DiceTV: If I Tell You, You’ll Have to Kill Me

[youtube http://www.youtube.com/watch?v=NevHz2KuSKs?rel=0&hd=1&w=560&h=346]

The Script

Cat: You want to be seen as smart in a job interview. But it better not come at the expense of your future boss or teammates. I’m Cat Miller, and this is DiceTV.

Suppose you’re interviewing for a dream job that calls for both intellectual chops and attention to detail. Naturally, you’re eager to impress. But while preparing – because you always do your homework before an interview, right? – you found a mistake in something created by the team you’re interviewing for.

You might have spotted it in a research report, a page from the company’s Web site, or a blog post your interviewer wrote. Do you find a way to mention it – to show how much you’re on the ball?


No matter how diplomatic you try to be, the risks simply outweigh any possible benefits. Appearing arrogant or egotistical is the kiss of death for any job candidate. And that’s exactly what you’d risk if you cited a mistake in your interviewer’s work.

Remember: Your goal is get the job. Once you’ve joined the company, don’t hesitate to head off errors to improve your team’s work. An interview is not the place to bring up a mistake that was made by your prospective boss.

Besides, showing you’re smart at someone else’s expense is simply bad politics – in any interview situation. Even when you’re talking about former supervisors and colleagues, you should always praise. Whether you believe it or not, remember: Your boss was never wrong.

The bottom line: Find some other way to show you’re smart.

I’m Cat Miller, this has been DiceTV, and we now return you to your regular desktop.

11 Responses to “DiceTV: If I Tell You, You’ll Have to Kill Me”

  1. Peter from Mesa

    As an editor, I must disagree. I have been able to get some part-time work because I sent “suggestions” regarding a sample manual to the company. The person who read them realized that, while he/she knows a lot more about their specialty, they need help with grammar, punctuation, and occasional rewriting. My suggestions showed how valuable my services can be. I was not, however, arrogant or demeaning; that would be a kiss of death to any opportunities! Furthermore, how do you know that a mistake is not an up-front test to see how observant you are?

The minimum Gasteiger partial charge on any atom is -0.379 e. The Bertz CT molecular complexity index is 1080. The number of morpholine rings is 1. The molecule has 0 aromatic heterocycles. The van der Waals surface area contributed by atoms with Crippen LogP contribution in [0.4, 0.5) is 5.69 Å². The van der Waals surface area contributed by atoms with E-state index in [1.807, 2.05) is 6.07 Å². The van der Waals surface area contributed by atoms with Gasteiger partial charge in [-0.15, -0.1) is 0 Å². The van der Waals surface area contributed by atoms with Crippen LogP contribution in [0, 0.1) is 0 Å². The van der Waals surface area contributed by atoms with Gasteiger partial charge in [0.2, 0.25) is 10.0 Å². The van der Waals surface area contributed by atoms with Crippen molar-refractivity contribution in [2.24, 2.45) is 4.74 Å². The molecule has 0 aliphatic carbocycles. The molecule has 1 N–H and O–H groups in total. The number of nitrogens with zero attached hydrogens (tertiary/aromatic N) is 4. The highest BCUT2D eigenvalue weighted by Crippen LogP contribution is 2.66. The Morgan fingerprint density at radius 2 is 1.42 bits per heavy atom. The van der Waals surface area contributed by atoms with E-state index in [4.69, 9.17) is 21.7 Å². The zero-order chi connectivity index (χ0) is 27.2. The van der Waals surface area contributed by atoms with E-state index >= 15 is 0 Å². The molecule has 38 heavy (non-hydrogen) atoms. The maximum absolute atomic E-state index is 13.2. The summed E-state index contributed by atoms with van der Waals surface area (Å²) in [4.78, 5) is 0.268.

2. The purpose of an interview SHOULD be to find out how well both sides would be satisfied by working together. If the interviewee feels that they should point out a mistake, they should (politely and with friendly sensitivity); however, as Cat mentions, it could be a deal killer if handled wrong. Good sense should prevail on both sides. If it doesn’t, would you be happy working there?

  3. good advice – most of the time but not always. If you claim years of expertise in QA/QC and they ask you (as they often do) if you visited their internet site and found typos or grammatical errors or simply the site is not user-friendly, I think it is your duty as an expert to at least bring it up whether they like it or not. Yes it may costs you the job but like one comment says: who wants to work for morons who think they know it all and don’t know basic spelling…

  4. Gene Loriot

    Sorry, for the question, but I just fell off a turnip truck and I do not recognize the gentleman in the picture to your left. The one you favored to be on the board with Mr. Dice. Please advise.

  5. Glenn Glazer

    I think there is a major exception to this advice, that being people interviewing for software QA jobs. It is QA’s job to find problems, so demonstrating that you can do this is not a risk and it isn’t arrogance.

  6. Assuming you are offered the job, then what? Do you point out the mistake? Sadly there are too many (in positions of authority) who believe they know everything, are experts at everything technical, and never make a mistake. And to the point that Mr Glazer makes: well said. Confidence is usually viewed as arrogance by folks who lack talent, skills, and confidence.

  7. While I agree with Cat that it’s not usually good to identify issues, there are some circumstances that may deem such. Context is important though, if it’s something that the interviewer/team is PROUD of, clearly, bad mention is not a good idea.

    One of my interviewee questions that I like to respond with, at the near end, when the interviewer asks: “Do you have any questions for me?” is along the lines of : “What are some of the troublespots that you’re currently experiencing within your IT system?” Upon their mention of issues, if you can spot a problem, you can score well and increase their urgency to bring you aboard–as long as you have expertise in that particular issue. Being able to cite a previous ‘similar’ experience that had a positive outcome would be a HUGE point.

    Good Luck!

  8. Richard Goun, Esq.

    I always enjoy Cat Miller’s advice on DiceTV. The advice is useful and always worth thinking about. The presentation by Cat Miller is excellent too. Thanks very much for the helpful advice!